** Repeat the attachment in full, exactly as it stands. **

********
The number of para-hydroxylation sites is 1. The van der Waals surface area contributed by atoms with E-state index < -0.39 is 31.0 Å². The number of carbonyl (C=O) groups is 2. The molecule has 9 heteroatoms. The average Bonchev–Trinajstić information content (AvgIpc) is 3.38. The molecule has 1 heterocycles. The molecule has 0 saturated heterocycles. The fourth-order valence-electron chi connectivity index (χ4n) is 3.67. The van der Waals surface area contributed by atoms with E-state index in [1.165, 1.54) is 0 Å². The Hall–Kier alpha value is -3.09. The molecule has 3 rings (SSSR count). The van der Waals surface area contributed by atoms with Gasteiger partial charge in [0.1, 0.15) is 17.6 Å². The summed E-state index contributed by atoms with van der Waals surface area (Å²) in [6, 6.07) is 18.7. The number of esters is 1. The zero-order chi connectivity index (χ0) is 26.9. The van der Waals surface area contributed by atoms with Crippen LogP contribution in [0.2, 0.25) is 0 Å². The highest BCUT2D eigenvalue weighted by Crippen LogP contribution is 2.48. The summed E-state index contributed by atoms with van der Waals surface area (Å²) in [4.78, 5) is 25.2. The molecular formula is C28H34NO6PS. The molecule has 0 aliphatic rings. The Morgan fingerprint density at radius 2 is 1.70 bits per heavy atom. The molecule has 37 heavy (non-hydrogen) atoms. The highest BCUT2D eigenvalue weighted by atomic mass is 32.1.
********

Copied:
The number of para-hydroxylation sites is 1. The van der Waals surface area contributed by atoms with E-state index < -0.39 is 31.0 Å². The number of carbonyl (C=O) groups is 2. The molecule has 9 heteroatoms. The average Bonchev–Trinajstić information content (AvgIpc) is 3.38. The molecule has 1 heterocycles. The molecule has 0 saturated heterocycles. The fourth-order valence-electron chi connectivity index (χ4n) is 3.67. The van der Waals surface area contributed by atoms with E-state index in [1.165, 1.54) is 0 Å². The Hall–Kier alpha value is -3.09. The molecule has 3 rings (SSSR count). The van der Waals surface area contributed by atoms with Gasteiger partial charge in [0.1, 0.15) is 17.6 Å². The summed E-state index contributed by atoms with van der Waals surface area (Å²) in [6, 6.07) is 18.7. The number of esters is 1. The zero-order chi connectivity index (χ0) is 26.9. The van der Waals surface area contributed by atoms with Crippen LogP contribution in [0.2, 0.25) is 0 Å². The highest BCUT2D eigenvalue weighted by Crippen LogP contribution is 2.48. The summed E-state index contributed by atoms with van der Waals surface area (Å²) in [4.78, 5) is 25.2. The molecular formula is C28H34NO6PS. The molecule has 0 aliphatic rings. The Morgan fingerprint density at radius 2 is 1.70 bits per heavy atom. The molecule has 37 heavy (non-hydrogen) atoms. The highest BCUT2D eigenvalue weighted by atomic mass is 32.1.